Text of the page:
Corollary 4.8 in Awodey's book states that every functor $\mathcal F$:$\mathcal C$$\rightarrow$$\mathcal D$ factors $\mathcal F$ = $\mathcal H$$\mathcal G$ where

$\mathcal G$ : $\mathcal C$$\rightarrow$$\mathcal C/ker(F)$ is bijective on objects quotient functor and $\mathcal H$ : $\mathcal C/ker(F)$$\rightarrow$$\mathcal D$ is fully faithful. That is the composite ;

$\mathcal F$:$\mathcal C$$\rightarrow$$\mathcal C/ker(F)$$\rightarrow$$\mathcal D$.

We can also factorize $\mathcal H$ in the way $\mathcal F$ was factorized to obtain $\mathcal H$=$\mathcal H_1$$\mathcal G_1$ initializing at $\mathcal H_0$= $\mathcal H$ and $\mathcal G_0$= $\mathcal G$.

Question: upon iterated factorization of $\mathcal H_n$, does this finally converge on $\mathcal D$. And if so, what factorization system generally captures this ? My guess would be reflective-factorizaton systems or monadic decompositon but am looking for a grounded answer.

EDIT(4/4/2021): There seems to be two contradictory answers as seen from the comments:

(i) In the factorization $\mathcal H$=$\mathcal H_1$$\mathcal G_1$, $\mathcal H_1$=$\mathcal H$ and $\mathcal G_1$ is the identity on $\mathcal C/ker(F)$

(ii) An orthogonal factorization system ($\mathcal L$, $\mathcal R$) where the class $\mathcal L$ is of iterated strict-localizations(= iterated quotients) and $\mathcal R$ is the class of conservative functors. It is the factorization of a functor where the iterated quotient converges at the colimit of the transfinite sequence. See relevant links in comments.

How does one unify these two perspectives into one? My current intuition on the problem is that the transfinite sequence is an isomorphism/equivalence(by cancellation laws) and every functor is an iterated strict-localization. Is this true or does it collapse to the first argument?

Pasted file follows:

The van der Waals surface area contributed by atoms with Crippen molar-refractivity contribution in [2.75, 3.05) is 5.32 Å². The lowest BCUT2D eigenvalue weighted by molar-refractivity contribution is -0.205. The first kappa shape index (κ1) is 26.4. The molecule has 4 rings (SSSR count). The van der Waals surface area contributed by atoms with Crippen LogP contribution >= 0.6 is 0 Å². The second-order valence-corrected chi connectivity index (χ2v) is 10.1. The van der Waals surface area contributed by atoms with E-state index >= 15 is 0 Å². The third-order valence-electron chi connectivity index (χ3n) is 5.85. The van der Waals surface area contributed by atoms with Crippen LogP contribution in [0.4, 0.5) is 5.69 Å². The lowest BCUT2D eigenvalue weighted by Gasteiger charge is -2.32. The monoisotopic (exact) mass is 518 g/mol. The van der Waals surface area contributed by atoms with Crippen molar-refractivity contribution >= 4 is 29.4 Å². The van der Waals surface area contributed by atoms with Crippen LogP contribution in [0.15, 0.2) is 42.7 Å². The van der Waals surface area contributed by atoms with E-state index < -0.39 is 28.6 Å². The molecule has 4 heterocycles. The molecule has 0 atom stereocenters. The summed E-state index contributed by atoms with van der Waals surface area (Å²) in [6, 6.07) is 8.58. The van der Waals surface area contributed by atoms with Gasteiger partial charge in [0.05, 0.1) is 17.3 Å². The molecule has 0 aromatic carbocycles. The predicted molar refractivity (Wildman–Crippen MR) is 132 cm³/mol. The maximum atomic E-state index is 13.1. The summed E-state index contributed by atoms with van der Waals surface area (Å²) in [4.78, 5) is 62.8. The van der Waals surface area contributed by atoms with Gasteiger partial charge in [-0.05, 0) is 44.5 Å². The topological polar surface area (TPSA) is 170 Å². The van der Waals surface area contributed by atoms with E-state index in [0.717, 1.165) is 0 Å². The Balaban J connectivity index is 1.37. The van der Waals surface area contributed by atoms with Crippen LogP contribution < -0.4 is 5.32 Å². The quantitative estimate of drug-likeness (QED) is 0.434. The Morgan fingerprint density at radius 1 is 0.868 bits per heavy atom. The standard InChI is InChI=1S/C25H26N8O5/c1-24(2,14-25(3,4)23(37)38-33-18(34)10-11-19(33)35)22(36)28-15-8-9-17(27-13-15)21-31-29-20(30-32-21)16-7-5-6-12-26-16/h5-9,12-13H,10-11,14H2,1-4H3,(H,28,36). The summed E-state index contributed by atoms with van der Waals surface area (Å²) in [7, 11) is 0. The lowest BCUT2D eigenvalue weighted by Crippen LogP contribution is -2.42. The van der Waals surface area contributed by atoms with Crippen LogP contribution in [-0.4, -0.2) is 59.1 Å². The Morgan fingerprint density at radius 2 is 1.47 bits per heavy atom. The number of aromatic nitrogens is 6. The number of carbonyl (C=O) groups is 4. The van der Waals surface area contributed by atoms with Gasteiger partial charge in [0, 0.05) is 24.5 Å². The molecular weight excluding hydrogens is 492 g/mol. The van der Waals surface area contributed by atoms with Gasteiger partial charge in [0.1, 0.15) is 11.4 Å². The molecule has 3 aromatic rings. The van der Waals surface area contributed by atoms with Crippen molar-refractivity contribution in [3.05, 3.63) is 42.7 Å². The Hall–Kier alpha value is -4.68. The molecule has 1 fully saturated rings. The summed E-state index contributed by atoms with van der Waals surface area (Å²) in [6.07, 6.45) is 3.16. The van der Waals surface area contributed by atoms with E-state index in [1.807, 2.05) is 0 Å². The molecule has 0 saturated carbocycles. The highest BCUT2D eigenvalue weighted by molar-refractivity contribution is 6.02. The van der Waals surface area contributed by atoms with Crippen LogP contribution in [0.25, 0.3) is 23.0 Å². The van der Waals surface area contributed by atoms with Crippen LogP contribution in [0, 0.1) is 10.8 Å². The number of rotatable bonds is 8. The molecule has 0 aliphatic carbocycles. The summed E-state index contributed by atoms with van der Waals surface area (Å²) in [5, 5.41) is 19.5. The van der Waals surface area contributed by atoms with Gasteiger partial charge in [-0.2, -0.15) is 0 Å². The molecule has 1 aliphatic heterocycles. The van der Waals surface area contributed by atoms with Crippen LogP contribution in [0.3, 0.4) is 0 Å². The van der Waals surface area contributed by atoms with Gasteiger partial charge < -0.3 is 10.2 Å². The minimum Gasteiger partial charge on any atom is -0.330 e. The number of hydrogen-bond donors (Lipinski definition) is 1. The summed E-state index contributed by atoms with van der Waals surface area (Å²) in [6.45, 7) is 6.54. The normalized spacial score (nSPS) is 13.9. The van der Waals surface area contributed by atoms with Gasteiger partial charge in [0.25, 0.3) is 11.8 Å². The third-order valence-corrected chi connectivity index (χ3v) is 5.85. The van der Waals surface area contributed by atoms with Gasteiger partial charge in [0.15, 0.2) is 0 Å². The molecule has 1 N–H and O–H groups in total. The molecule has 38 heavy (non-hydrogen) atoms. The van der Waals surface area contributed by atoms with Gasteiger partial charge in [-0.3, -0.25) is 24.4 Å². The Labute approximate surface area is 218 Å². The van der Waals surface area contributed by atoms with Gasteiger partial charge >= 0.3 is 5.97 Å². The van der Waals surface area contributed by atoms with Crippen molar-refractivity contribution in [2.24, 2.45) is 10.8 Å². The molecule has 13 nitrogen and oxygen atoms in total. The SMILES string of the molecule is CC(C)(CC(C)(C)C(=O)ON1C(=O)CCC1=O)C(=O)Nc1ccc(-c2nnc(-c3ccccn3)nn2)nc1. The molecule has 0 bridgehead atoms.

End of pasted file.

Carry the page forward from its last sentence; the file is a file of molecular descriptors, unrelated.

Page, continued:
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    $\begingroup$ In the factorization $\mathcal{H}=\mathcal{H}_1\circ\mathcal{G}_1$, isn't $\mathcal{H}_1=\mathcal{H}$ and $\mathcal{G}_1$ the identity functor on $\mathcal{C}/\ker(F)$? $\endgroup$ Mar 25 at 11:57
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    $\begingroup$ Jeremy is right. If you factor a fully faithful functor in this way, then the bijective-on-objects first factor will also be fully faithful (since fully faithful functors cancel on one side), and hence an isomorphism. $\endgroup$ Mar 25 at 16:05
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    $\begingroup$ This is actually an orthogonal factorization system: ncatlab.org/nlab/show/%28bo%2C+ff%29+factorization+system, which entails that factorizations are unique up to isomorphism. $\endgroup$ Mar 25 at 16:06
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    $\begingroup$ I am not sure what you think this is a counterexample to. These are two different factorization systems on Cat. In one of them the factorization can be constructed by hand in one step. In the other, there is a naive one-step factorization that is not the OFS factorization but can be used to construct it by a transfinite iteration. $\endgroup$ Apr 4 at 15:27
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    $\begingroup$ In the Corollary 4.8 that you cite, I see only that the functor you call $\mathcal H$ is faithful, not necessarily fully faithful. $\endgroup$ Apr 4 at 15:56

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